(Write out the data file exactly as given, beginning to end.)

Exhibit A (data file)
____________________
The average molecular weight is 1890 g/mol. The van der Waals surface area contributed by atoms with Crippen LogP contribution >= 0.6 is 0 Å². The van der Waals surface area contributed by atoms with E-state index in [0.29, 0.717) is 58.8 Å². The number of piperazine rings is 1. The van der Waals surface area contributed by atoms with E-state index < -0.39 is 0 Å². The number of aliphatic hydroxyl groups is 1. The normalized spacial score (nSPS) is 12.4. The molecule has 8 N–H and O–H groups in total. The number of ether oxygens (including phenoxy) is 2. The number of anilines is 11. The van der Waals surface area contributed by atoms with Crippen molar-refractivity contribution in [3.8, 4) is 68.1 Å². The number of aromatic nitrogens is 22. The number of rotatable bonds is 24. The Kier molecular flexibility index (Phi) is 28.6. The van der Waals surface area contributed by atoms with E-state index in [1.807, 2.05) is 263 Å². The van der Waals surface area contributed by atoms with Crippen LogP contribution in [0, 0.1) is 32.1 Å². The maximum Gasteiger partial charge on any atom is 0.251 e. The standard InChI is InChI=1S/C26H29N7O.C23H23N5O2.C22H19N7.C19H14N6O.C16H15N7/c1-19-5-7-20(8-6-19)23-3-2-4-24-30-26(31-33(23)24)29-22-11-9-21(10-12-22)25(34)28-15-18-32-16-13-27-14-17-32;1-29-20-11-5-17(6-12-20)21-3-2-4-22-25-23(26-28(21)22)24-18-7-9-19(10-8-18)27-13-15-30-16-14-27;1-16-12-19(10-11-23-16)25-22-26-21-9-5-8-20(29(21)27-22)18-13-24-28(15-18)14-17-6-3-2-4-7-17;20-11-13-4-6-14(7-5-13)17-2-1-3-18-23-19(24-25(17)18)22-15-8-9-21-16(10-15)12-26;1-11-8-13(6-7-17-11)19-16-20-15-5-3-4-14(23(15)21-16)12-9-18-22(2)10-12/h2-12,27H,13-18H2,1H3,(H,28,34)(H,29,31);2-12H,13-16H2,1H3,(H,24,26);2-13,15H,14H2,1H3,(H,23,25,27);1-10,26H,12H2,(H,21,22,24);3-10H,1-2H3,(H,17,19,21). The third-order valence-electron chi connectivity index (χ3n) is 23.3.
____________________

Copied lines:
The average molecular weight is 1890 g/mol. The van der Waals surface area contributed by atoms with Crippen LogP contribution >= 0.6 is 0 Å². The van der Waals surface area contributed by atoms with E-state index in [0.29, 0.717) is 58.8 Å². The number of piperazine rings is 1. The van der Waals surface area contributed by atoms with E-state index < -0.39 is 0 Å². The number of aliphatic hydroxyl groups is 1. The normalized spacial score (nSPS) is 12.4. The molecule has 8 N–H and O–H groups in total. The number of ether oxygens (including phenoxy) is 2. The number of anilines is 11. The van der Waals surface area contributed by atoms with Crippen molar-refractivity contribution in [3.8, 4) is 68.1 Å². The number of aromatic nitrogens is 22. The number of rotatable bonds is 24. The Kier molecular flexibility index (Phi) is 28.6. The van der Waals surface area contributed by atoms with E-state index in [1.807, 2.05) is 263 Å². The van der Waals surface area contributed by atoms with Crippen LogP contribution in [0, 0.1) is 32.1 Å². The maximum Gasteiger partial charge on any atom is 0.251 e. The standard InChI is InChI=1S/C26H29N7O.C23H23N5O2.C22H19N7.C19H14N6O.C16H15N7/c1-19-5-7-20(8-6-19)23-3-2-4-24-30-26(31-33(23)24)29-22-11-9-21(10-12-22)25(34)28-15-18-32-16-13-27-14-17-32;1-29-20-11-5-17(6-12-20)21-3-2-4-22-25-23(26-28(21)22)24-18-7-9-19(10-8-18)27-13-15-30-16-14-27;1-16-12-19(10-11-23-16)25-22-26-21-9-5-8-20(29(21)27-22)18-13-24-28(15-18)14-17-6-3-2-4-7-17;20-11-13-4-6-14(7-5-13)17-2-1-3-18-23-19(24-25(17)18)22-15-8-9-21-16(10-15)12-26;1-11-8-13(6-7-17-11)19-16-20-15-5-3-4-14(23(15)21-16)12-9-18-22(2)10-12/h2-12,27H,13-18H2,1H3,(H,28,34)(H,29,31);2-12H,13-16H2,1H3,(H,24,26);2-13,15H,14H2,1H3,(H,23,25,27);1-10,26H,12H2,(H,21,22,24);3-10H,1-2H3,(H,17,19,21). The third-order valence-electron chi connectivity index (χ3n) is 23.3.